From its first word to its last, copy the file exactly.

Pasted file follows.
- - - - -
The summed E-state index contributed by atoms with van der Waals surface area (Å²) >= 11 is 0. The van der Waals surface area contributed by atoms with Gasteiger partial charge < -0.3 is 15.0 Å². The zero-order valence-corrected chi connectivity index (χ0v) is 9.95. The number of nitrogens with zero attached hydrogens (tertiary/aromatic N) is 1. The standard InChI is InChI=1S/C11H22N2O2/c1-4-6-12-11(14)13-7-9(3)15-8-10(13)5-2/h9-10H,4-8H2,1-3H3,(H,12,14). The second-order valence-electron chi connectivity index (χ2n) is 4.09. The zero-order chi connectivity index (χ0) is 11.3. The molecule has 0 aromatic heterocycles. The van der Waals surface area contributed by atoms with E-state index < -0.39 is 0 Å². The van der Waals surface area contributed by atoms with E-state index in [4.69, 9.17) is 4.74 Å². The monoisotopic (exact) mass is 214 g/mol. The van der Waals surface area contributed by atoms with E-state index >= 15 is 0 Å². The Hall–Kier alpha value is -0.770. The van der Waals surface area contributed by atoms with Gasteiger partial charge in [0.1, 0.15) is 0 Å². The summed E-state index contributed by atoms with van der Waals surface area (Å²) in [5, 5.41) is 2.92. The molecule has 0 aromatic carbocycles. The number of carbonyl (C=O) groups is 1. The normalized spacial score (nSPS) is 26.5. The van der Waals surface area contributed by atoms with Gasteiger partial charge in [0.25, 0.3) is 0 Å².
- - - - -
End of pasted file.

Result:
The summed E-state index contributed by atoms with van der Waals surface area (Å²) >= 11 is 0. The van der Waals surface area contributed by atoms with Gasteiger partial charge < -0.3 is 15.0 Å². The zero-order valence-corrected chi connectivity index (χ0v) is 9.95. The number of nitrogens with zero attached hydrogens (tertiary/aromatic N) is 1. The standard InChI is InChI=1S/C11H22N2O2/c1-4-6-12-11(14)13-7-9(3)15-8-10(13)5-2/h9-10H,4-8H2,1-3H3,(H,12,14). The second-order valence-electron chi connectivity index (χ2n) is 4.09. The zero-order chi connectivity index (χ0) is 11.3. The molecule has 0 aromatic heterocycles. The van der Waals surface area contributed by atoms with E-state index < -0.39 is 0 Å². The van der Waals surface area contributed by atoms with E-state index in [4.69, 9.17) is 4.74 Å². The monoisotopic (exact) mass is 214 g/mol. The van der Waals surface area contributed by atoms with E-state index >= 15 is 0 Å². The Hall–Kier alpha value is -0.770. The van der Waals surface area contributed by atoms with Gasteiger partial charge in [0.1, 0.15) is 0 Å². The summed E-state index contributed by atoms with van der Waals surface area (Å²) in [5, 5.41) is 2.92. The molecule has 0 aromatic carbocycles. The number of carbonyl (C=O) groups is 1. The normalized spacial score (nSPS) is 26.5. The van der Waals surface area contributed by atoms with Gasteiger partial charge in [0.25, 0.3) is 0 Å².